Public Comment Period on Dorset Village Extended; Number of Proposed Affordable Units Dropped to 141
The official comment period on the environmental review process ends Feb. 6, but city planning will accept comments on the project up until it is approved
Para leer este artículo en español, haga clic aquí
Last week, L.A.’s Department of City Planning (DCP) quietly extended the public comment period on the Initial Study regarding the demolition and redevelopment of Dorset Village, located just east of Crenshaw on Slauson, to February 6.
The plans include razing 206 rent-controlled units of a historic garden apartment complex occupied by 163 families and replacing them with 782 apartments, several pools, a basketball court, a sand volleyball court, and a recreation center including a gym, a dance/yoga studio space, a locker room, and an outdoor deck. Of those 782 apartments, only 141 will be categorized as affordable, including 87 Extremely Low-Income, 17 Very Low-Income, and 37 Low-Income units. [We reported the number of affordable units had been bumped up to 147 from 141 in our last story on the project – DCP has since corrected the error.]
The environmental review process – mandated by the California Environmental Quality Act (CEQA) – requires developers to identify significant environmental impacts of their proposed projects and to avoid or mitigate those impacts to win project approval. The public comment period, opened with the publication of an Initial Study, is meant to allow concerned community members to point out things they would like the environmental review to consider.
The extension of the comment period is a tacit acknowledgment that DCP erred in giving billionaire developer Jeff Greene so much license to effectively stifle public input on that process.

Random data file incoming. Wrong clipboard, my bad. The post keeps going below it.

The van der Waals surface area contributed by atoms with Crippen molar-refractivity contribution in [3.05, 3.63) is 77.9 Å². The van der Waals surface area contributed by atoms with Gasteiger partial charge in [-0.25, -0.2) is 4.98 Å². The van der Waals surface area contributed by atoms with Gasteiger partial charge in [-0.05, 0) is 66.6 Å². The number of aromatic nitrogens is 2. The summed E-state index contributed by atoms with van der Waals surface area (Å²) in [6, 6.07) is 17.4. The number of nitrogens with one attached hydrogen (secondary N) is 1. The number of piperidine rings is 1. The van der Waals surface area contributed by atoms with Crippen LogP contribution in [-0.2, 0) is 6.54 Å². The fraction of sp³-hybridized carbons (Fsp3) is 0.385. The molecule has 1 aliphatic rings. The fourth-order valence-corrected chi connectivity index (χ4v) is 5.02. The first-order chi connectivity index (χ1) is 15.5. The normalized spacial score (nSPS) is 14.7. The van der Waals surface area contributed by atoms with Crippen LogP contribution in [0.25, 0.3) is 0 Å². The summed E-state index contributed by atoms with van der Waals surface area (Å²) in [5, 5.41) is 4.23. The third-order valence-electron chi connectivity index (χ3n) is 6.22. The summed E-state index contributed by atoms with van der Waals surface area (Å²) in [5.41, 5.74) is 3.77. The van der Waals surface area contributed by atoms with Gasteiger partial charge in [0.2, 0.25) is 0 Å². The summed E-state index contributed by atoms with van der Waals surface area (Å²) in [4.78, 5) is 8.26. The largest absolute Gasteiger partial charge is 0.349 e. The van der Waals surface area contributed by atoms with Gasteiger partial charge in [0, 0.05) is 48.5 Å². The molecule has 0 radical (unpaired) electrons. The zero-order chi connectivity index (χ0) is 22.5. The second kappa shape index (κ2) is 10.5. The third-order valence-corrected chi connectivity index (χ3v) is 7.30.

The original 30-day comment period, launched on November 25, straddled Thanksgiving, Hanukkah, Christmas, and Kwanzaa before closing on December 27.
But few people knew that until it was almost too late, myself included.
While writing a story on the Initial Study on November 25, I had scoured DCP’s website for the Notice of Preparation (NOP) in the hopes of being able to offer area residents information about the public comment period and any scoping meetings. But while the Initial Study was easy enough to find, I was only able to locate the NOP on ceqanet – not on the city planning website – well after the December 11 scoping meeting had come and gone.
Residents weren’t the only ones being kept in the dark. Councilmember Marqueece Harris-Dawson’s office reported they had not received notice regarding the public scoping meeting, either.
Considering that the project will displace 163 families, tear a massive hole in the fabric of the Crenshaw community, and fundamentally change the nature and character of Nipsey Hussle Square (should the project be approved), the lack of communication with the councilmember’s office is rather astounding.
But because the project does not need to go before city council for approval* (and Greene therefore doesn’t really need to win over the councilmember), it’s also been par for the course.
Greene’s people notified the councilmember’s office about their plans in early 2019, but have had little communication with them since. It’s something Harris-Dawson says he would like to see remedied, given the size of the project and his concerns about the well-being of the residents Greene plans to displace.